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Where's The Best Place To Read At Night? Sleep Specialists Say It's Not The Bedroom

Emma Loewe
mbg Senior Sustainability Editor
By Emma Loewe
mbg Senior Sustainability Editor
Emma Loewe is the Senior Sustainability Editor at mindbodygreen and the author of "Return to Nature: The New Science of How Natural Landscapes Restore Us."
Ashley Jordan Ferira, Ph.D., RDN
Expert review by
Ashley Jordan Ferira, Ph.D., RDN
mbg Vice President of Scientific Affairs
Ashley Jordan Ferira, Ph.D., RDN is Vice President of Scientific Affairs at mindbodygreen. She received her bachelor's degree in Biological Basis of Behavior from the University of Pennsylvania and Ph.D. in Foods and Nutrition from the University of Georgia.
Image by Milles Studio / Stocksy
January 28, 2022

Have you ever gotten so wrapped up in an engaging book that hours passed by in what seemed like minutes? Maybe you even felt like your life went on pause as you stepped into the world of the page. This captivation is one of the many joys of reading.

However, there is one place you may not want to take this mental journey to lands near and far, real and fictional—and it's your bed.

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Why reading in bed can make it harder to fall asleep.

Limiting the number of activities you do in bed is thought to make it easier to doze off when the time comes. In essence, it trains the body and mind to associate the bed with sleep. "You don't want to spend a lot of wakefulness time in bed because that will lead to negative conditioning. Your brain won't know if you should be awake there or asleep there," Daniel Rifkin, M.D., the medical director of Sleep Medicine Centers of Western New York, tells mbg.

Circadian rhythm specialist David Kennaway, Ph.D., of The University of Adelaide in Australia agrees that most engaging activities should be kept out of the bed itself—including reading.

Now, that's not to say reading can't be a great way to unwind and get ready for sleep. Books—especially physical books that aren't too mentally stimulating or distressing—can help separate us from the stressors of the day that can keep us up at night. But ideally, Rifkin says, you'll be able to read them outside of your bedroom.

"Try to find another comfy place to do the reading. When you feel tired and your eyes get heavy, that's when you want to go to your bedroom so that your brain subconsciously associates that place with sleep," he says. This way, "you kind of let that drowsiness occur outside the bedroom so that when you go to bed, you put your head to the pillow and you fall asleep quickly."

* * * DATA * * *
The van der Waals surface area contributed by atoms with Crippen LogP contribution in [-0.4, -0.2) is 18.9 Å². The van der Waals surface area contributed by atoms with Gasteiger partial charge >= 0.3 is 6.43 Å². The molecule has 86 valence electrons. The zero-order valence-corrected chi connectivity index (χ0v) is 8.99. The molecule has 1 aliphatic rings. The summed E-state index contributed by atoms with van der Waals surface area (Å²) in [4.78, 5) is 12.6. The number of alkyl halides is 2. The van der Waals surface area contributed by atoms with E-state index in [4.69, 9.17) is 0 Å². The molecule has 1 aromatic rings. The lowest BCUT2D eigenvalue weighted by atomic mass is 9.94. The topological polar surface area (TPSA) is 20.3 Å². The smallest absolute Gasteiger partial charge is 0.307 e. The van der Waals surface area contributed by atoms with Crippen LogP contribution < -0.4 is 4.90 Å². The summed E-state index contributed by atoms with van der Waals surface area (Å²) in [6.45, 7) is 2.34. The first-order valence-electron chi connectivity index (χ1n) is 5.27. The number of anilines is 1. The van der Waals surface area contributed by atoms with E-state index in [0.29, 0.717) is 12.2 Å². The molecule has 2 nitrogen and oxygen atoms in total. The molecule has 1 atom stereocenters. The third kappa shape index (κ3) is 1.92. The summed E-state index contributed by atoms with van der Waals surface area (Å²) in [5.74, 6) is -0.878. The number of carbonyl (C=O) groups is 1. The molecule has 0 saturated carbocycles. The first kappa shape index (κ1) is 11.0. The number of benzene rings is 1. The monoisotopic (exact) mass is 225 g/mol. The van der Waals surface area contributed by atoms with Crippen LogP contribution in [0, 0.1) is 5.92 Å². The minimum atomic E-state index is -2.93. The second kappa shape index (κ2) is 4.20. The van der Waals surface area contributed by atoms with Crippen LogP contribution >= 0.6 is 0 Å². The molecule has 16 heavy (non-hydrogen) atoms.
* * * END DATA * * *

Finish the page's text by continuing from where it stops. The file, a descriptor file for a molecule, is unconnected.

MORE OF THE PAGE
To make your reading time even more relaxing, turn on some soft, warm lighting. While bright lights that have a blue tint tend to send an energizing signal to the body, dimmer, warmer lights are better for winding down. (For this reason, some experts recommend designating one light in each room for daytime use and one for nighttime.)

Feel free to light a candle or run your diffuser, throw on a cozy blanket or put on some relaxing tunes—any non-stimulating activity that will help make this all-important transition period between wakefulness and sleep more enjoyable. Carving out this wind-down time for yourself nightly will benefit your sleep, and ultimately your mental health and stress levels, too.

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The bottom line.

Sleep experts agree that we should reserve our beds for sleeping and not much else. If you read in bed often and never have trouble falling asleep, go forth! But if fictional worlds tend to keep you up at night, it might help to keep your reading out of the bedroom and tack it onto your nighttime routine instead. Who's ready to cozy up with a good book on the couch tonight?

Emma Loewe
Emma Loewe
mbg Senior Sustainability Editor

Emma Loewe is the Senior Sustainability Editor at mindbodygreen and the author of Return to Nature: The New Science of How Natural Landscapes Restore Us. She is also the co-author of The Spirit Almanac: A Modern Guide To Ancient Self Care, which she wrote alongside Lindsay Kellner.

Emma received her B.A. in Environmental Science & Policy with a specialty in environmental communications from Duke University. In addition to penning over 1,000 articles on mbg, her work has appeared on Bloomberg News, Marie Claire, Bustle, and Forbes. She has covered everything from the water crisis in California to the rise of urban beekeeping to a group of doctors prescribing binaural beats for anxiety. She's spoken about the intersection of self-care and sustainability on podcasts and live events alongside environmental thought leaders like Marci Zaroff, Gay Browne, and Summer Rayne Oakes.